Phosphoglycolate phosphatases (PGPases) catalyze the first step of the photorespiratory cycle in cyanobacteria, algae and plants, which salvages the toxic intermediate 2-phosphoglycolate. This process is essential to support photosynthesis in an oxygen-rich atmosphere. Preliminary studies showed that the cyanobacterial model strain Synechocystis sp. PCC 6803 encodes up to four putative PGPases, which however differ from the respective plant enzyme in structure and phylogeny. To investigate if these PGPase candidate proteins can really function in the photorespiratory cycle, they were expressed after fusion with a transit peptide for chloroplast import in Arabidopsis antisense lines with reduced PGPase activity, which can only grow in the presence of elevated CO2 amounts. For the project, 14 independent transgenic Arabidopsis lines expressing specific cyanobacterial PGPase genes with five to ten individuals each have been studied during this Master thesis. The phenotype, photosynthesis by gas exchange and fluorescence, protein expression by Western-blotting, and metabolite composition by LC-MS were studied using plants that were first cultivated under high CO2 conditions (1% CO2) and then shifted to ambient air. After comprehensive pre-investigations it was eventually achieved to identify seven Arabidopsis lines which showed significantly lowered 2-phosphoglycolate contents after expressing the cyanobacterial PGPases Slr0458, Slr0586 or Sll1349, respectively, compared to AtPGPase antisense control line. Thus, the partial complementation of the Arabidopsis antisense lines seems to support the functionality of cyanobacterial PGPases in the photorespiratory cycle.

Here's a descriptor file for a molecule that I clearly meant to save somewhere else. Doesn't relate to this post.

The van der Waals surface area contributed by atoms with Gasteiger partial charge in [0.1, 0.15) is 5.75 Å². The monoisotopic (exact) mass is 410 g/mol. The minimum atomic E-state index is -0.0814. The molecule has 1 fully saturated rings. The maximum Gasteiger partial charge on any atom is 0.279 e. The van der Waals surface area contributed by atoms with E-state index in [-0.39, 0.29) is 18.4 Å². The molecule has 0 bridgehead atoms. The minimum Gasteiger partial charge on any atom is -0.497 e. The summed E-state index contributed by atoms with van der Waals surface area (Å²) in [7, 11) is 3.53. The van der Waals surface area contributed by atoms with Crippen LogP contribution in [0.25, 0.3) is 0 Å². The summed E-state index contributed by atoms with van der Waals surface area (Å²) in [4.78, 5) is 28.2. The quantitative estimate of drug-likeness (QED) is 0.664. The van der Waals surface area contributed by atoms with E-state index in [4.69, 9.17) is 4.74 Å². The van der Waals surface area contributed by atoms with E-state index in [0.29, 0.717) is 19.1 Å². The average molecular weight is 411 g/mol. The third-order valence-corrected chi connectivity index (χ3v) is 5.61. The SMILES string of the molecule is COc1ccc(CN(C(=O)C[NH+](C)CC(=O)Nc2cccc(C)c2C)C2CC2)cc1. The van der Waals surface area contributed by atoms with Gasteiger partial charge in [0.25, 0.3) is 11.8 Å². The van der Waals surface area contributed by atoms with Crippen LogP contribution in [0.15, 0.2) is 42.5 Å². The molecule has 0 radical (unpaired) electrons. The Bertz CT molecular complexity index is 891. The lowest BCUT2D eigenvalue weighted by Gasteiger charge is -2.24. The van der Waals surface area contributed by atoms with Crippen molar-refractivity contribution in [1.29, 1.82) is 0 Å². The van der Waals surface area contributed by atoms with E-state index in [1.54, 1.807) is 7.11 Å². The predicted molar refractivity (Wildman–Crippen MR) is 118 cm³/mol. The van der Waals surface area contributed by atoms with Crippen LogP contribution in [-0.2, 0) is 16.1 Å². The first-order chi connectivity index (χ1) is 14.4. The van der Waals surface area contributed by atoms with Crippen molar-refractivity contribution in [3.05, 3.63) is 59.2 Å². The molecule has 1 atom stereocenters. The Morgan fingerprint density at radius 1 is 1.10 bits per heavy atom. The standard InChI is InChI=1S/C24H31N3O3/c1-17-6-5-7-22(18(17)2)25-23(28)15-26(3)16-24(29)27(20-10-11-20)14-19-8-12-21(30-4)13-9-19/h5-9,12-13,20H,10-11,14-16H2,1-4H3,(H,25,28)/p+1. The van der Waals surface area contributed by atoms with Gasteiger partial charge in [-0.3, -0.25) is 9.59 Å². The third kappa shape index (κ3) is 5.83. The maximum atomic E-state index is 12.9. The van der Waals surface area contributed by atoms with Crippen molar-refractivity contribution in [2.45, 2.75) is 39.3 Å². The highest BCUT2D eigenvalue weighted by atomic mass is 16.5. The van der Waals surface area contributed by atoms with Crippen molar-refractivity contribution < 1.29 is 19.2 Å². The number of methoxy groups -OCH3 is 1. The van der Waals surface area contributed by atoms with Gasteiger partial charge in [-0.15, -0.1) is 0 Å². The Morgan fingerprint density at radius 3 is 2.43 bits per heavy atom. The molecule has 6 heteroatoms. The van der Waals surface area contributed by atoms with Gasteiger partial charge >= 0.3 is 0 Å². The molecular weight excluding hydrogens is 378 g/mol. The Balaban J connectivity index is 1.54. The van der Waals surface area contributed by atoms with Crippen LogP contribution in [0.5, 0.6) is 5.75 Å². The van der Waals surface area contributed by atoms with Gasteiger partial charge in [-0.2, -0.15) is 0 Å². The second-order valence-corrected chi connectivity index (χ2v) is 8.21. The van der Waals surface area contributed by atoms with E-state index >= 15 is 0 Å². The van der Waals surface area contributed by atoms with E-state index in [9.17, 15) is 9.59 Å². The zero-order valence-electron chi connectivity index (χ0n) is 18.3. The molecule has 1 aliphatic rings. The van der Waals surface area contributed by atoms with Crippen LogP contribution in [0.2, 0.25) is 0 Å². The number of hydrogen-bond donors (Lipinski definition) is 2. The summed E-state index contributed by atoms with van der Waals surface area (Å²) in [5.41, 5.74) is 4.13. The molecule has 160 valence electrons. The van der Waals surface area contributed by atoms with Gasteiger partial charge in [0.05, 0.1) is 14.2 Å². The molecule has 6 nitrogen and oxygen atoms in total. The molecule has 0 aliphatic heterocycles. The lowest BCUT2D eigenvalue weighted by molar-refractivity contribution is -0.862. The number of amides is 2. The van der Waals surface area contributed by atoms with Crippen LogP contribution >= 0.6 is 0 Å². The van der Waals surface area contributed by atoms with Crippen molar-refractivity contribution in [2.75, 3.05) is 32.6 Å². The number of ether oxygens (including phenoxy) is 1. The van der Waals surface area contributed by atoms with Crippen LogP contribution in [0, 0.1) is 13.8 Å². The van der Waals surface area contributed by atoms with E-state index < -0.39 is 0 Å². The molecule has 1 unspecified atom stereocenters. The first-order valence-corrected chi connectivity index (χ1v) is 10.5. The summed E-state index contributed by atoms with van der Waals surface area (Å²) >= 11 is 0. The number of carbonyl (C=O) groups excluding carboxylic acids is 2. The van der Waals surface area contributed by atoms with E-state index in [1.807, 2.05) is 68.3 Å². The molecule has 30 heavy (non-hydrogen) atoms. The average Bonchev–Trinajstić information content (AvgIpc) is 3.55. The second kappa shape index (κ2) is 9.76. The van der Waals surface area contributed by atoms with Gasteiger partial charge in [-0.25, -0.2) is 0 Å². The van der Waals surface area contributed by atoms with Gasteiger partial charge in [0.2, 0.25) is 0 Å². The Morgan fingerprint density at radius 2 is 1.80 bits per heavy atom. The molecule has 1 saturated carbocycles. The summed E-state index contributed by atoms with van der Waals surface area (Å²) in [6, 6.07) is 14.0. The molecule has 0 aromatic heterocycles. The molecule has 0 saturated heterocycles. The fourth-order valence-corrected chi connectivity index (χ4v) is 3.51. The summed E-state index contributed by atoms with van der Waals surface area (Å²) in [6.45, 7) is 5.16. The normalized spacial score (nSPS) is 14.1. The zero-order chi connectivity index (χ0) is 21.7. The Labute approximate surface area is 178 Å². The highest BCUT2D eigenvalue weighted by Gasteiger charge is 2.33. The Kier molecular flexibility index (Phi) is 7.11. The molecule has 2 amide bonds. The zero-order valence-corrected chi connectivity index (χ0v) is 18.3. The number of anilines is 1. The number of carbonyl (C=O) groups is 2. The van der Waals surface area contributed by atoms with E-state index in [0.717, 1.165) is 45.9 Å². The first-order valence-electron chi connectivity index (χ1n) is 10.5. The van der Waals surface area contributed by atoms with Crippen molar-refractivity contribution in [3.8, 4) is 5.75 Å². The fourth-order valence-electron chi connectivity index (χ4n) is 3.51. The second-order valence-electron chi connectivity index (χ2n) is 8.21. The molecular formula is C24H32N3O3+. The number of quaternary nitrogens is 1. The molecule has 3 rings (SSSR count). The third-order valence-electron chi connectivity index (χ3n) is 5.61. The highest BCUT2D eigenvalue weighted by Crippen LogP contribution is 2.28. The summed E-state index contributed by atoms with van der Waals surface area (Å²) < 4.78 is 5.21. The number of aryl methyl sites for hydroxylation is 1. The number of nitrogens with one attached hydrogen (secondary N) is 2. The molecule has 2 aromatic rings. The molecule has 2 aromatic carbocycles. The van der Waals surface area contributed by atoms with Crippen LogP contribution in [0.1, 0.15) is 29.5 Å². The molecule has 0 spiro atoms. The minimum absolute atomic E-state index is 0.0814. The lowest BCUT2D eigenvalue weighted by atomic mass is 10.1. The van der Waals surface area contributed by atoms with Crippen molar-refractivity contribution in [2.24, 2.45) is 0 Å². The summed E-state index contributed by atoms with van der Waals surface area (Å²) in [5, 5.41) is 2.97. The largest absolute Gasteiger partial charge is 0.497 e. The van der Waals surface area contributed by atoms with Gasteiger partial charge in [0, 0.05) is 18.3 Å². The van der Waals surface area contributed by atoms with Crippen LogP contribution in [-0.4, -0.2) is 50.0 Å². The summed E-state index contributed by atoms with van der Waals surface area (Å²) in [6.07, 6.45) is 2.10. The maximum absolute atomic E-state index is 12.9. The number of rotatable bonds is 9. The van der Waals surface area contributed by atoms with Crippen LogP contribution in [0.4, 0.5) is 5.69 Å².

Stefan Lucius conducted this work at the Institute for Biosciences, Department for Plant Physiology in the working group of Prof. Dr. Martin Hegemann and was supervised by Prof. Martin Hagemann/Dr. Stefan Timm.